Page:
Meet one of the founders of SFA and preserver of Southern food culture.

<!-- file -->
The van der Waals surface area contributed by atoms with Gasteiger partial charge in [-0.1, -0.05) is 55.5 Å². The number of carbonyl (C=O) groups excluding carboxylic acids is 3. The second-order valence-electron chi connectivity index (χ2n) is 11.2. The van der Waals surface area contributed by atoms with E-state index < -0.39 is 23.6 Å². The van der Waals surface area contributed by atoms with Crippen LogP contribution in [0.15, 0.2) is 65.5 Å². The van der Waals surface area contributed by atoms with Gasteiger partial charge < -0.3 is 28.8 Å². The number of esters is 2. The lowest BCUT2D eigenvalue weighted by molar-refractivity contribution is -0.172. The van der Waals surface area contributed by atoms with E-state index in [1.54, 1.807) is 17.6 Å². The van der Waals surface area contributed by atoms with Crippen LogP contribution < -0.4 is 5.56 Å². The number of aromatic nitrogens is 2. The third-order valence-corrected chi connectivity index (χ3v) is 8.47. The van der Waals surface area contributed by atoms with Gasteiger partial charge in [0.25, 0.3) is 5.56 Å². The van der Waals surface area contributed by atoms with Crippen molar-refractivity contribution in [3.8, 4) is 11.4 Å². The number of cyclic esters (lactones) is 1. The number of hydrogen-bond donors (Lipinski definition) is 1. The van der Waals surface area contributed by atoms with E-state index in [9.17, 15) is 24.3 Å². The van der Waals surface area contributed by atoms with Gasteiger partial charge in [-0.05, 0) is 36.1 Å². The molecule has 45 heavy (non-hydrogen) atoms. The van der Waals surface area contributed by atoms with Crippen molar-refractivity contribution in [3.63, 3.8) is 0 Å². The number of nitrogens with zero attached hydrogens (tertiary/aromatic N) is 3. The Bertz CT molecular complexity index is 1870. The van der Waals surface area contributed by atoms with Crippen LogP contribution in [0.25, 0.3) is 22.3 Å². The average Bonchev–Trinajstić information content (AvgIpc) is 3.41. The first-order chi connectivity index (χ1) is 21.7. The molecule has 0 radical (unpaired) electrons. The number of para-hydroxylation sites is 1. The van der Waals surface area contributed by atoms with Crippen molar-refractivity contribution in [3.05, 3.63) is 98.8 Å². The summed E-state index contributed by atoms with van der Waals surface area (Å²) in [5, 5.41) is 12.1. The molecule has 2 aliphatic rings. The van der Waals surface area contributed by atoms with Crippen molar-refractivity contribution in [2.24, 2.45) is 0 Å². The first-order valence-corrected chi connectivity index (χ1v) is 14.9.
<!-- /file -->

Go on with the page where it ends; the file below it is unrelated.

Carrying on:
My name is Cathleen Star. I'm from Snellville, Georgia. My mother made sure that I understood about food. What was important is coming together as a family, sharing in meals. But children today need to understand how important family is. Sitting down family style, sharing with each other. And when you get the opportunity to sit down as a family, talk as a family, discuss what went on during the day, truly I feel that is in itself what makes children a lot better off. You know, even though fruit don't fall too far from it's tree. The only thing that we have left is someone like SFA, to carry on the history. And that bit of art that will truly be lost. Because it's hard to get children to sit down today, and just really learn the old food ways. The foods that I would choose to tell a story about the region would be foods that we truly enjoy. In Mississippi, we had hard scrabble heritages coming up during the years, you know, during the time of my grandmothers days. That would have been about 120 years ago. But what was most important is that you'd learn how to make your own food good. You had to learn how to take little things and make them really tasty. And then, certainly, there were things that we would have at home that we didn't even have to buy. We served our meals like wild greens, you could go out and pick those. You could pick poke salad. We were poor, so we had to learn how to make do with what we had. But nothing would beat a good pot of, of greens and cornbread. And it just don't take very much to do that, but the love that comes with it is what really matters at the end of the day. [BLANK_AUDIO]